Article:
00:00    |    
Initial credits
00:06    |    
Introduction
00:37    |    
Interventionism
Background
01:16    |    
The dynamics of interventionism
Government intervention
Rational economic calculation
The knowledge problem
Mixed economies
07:25    |    
Effects of dynamic intervention
Definition of interventionism
10:02    |    
Presumptions of interventionism
Fix the status quo
Free from political influence
11:52    |    
Austrian political economy
Market process
Government process
16:32    |    
Critiques to government process
Austrian political economy
Knowledge assumption
Quotes Bureaucracy, Ludwig von Mises
Motivational assumption
Public choice
Motivational assumption
Knowledge assumption
The assumption of benevolence
Motive and knowledge assumptions
32:00    |    
Entrepreneurship in the market process
Circumvent interventions
Discrimination
Price ceiling
Credit expansion
39:59    |    
Interventionist process
Retract the intervention
A second intervention
41:46    |    
Effects of interventionism
Direct distortionary effect
Indirect effect
44:56    |    
Persistence of interventionism
Public choice response
Logic of rational ignorance
Austrian response
51:26    |    
Structure of social capital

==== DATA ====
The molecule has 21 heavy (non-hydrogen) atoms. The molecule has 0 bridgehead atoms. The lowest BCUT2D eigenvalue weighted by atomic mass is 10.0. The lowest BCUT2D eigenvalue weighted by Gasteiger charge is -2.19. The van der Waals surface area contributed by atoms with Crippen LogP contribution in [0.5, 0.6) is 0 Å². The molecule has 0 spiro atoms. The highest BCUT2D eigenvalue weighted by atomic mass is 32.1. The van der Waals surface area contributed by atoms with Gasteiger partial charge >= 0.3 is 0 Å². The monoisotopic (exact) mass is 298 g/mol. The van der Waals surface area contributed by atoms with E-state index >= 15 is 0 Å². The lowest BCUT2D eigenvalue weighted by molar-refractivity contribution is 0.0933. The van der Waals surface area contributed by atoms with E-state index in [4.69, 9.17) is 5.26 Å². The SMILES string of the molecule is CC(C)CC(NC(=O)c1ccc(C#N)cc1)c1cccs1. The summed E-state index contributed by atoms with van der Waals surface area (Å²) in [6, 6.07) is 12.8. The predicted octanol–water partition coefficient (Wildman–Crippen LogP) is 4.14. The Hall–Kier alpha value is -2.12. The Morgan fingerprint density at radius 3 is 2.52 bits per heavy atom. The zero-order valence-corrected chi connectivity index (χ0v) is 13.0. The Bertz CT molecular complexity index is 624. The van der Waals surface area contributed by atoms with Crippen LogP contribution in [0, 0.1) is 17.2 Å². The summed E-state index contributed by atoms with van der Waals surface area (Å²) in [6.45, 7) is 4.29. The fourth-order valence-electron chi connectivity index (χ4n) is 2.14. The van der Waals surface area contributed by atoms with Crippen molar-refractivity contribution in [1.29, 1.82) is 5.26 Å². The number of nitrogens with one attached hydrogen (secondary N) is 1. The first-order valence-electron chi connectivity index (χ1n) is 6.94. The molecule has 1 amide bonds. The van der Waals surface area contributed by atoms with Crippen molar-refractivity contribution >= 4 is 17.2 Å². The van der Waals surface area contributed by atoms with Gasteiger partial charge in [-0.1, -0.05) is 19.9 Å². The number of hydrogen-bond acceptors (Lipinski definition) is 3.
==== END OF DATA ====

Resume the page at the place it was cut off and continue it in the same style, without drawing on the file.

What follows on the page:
Norms and beliefs of interaction
55:41    |    
Destruction of social capital
Cost and benefit analysis
58:27    |    
Question and answer period
Do you have examples of government intervention affecting the social capital?
Has the imperfect knowledge, yet self-interested assumption, been applied to government?
Is there a line that determines in which cases intervention is good or bad?
Do you have an example of "good" social intervention?
Tocqueville mentions in his book Democracy in America a case about the tradition of informal institutions and the importance of how governments have to reflect informal institutions.  What do you think about opt-in mechanisms?
01:44:41    |    
Final words
01:44:48    |    
Final credits



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Government Intervention and the Structure of Social Capital

09 de junio de 2011   | Vistas: 23 |   Austrian School Of Economics Bureaucracy Central Planning Entrepreneurship

Christopher Coyne analyzes the effects of government interventions and the social capital. He emphasizes in the economic calculation that is possible through private property, which generates markets, and subsequently, generates prices that point out the opportunity cost to individuals. He discusses the results of such interventions and shows how it distorts the relative process of capital structure, also explaining that since government is non-profit, economic calculations cannot be engaged, and as a result the resources are not efficiently allocated; interventionism misrepresents the relative prices of the capital structure. Coyne presents two critiques to understand the dynamic of interventionism, the Austrian political economy and the public choice critique, both based on knowledge and motivational assumptions. Finally, he mentions that interveners are unable to assess the exact results of their intervention because of the complexity of the economy.




Christopher Coyne is the F.A. Harper Professor of Economics at the Mercatus Center and professor of economics at George Mason…

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